The UK Government is to change the law to enable heterosexual couples to enter into civil partnerships, Theresa May has announced.
Ministers said the move, announced at the Conservative Party conference in Birmingham, was an “important step forward for equality”.
It follows a Supreme Court ruling that legislation on civil partnerships, which are currently open only to same-sex couples, was in breach of the European Convention on Human Rights.
We are making sure that all couples, be they same-sex or opposite-sex, are given the same choices in life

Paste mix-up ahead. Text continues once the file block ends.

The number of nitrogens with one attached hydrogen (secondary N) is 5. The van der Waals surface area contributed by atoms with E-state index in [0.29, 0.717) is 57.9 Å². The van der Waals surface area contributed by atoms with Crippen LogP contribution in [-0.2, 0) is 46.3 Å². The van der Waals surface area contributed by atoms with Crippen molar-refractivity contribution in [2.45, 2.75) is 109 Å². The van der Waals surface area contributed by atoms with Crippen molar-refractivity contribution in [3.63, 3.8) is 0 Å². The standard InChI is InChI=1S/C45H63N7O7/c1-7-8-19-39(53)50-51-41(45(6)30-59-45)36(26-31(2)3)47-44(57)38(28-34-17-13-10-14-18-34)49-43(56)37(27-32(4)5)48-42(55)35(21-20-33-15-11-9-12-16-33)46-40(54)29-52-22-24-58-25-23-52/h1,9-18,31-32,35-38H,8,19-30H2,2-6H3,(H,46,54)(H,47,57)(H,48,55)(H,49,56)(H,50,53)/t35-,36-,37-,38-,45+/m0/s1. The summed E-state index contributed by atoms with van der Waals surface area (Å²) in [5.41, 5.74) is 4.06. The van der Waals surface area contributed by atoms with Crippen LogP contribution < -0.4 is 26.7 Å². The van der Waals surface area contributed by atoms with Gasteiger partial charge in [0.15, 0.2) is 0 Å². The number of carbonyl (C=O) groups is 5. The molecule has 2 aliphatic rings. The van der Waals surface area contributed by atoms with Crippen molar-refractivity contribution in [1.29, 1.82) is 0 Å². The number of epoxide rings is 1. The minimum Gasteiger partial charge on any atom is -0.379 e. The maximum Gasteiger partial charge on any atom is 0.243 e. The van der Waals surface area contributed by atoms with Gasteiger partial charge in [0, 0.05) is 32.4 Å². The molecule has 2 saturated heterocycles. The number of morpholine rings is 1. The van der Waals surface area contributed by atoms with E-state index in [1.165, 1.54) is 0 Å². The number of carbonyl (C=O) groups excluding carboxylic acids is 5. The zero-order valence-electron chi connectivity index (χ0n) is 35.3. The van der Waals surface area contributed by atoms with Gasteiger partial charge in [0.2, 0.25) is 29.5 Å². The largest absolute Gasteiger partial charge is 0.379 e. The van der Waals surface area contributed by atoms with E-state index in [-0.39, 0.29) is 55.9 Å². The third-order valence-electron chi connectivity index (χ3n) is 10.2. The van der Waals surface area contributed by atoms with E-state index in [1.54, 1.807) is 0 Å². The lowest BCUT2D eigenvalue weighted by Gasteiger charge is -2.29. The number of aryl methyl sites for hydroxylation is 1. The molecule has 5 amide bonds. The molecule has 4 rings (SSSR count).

The Government said extending them to opposite-sex couples in England and Wales would provide greater security for those who wanted legal recognition for their relationship but did not want to get married.
In a statement Mrs May said: “This change in the law helps protect the interests of opposite-sex couples who want to commit, want to formalise their relationship but don’t necessarily want to get married.
“As home secretary, I was proud to sponsor the legislation that created equal marriage.
“Now, by extending civil partnerships, we are making sure that all couples, be they same-sex or opposite-sex, are given the same choices in life.”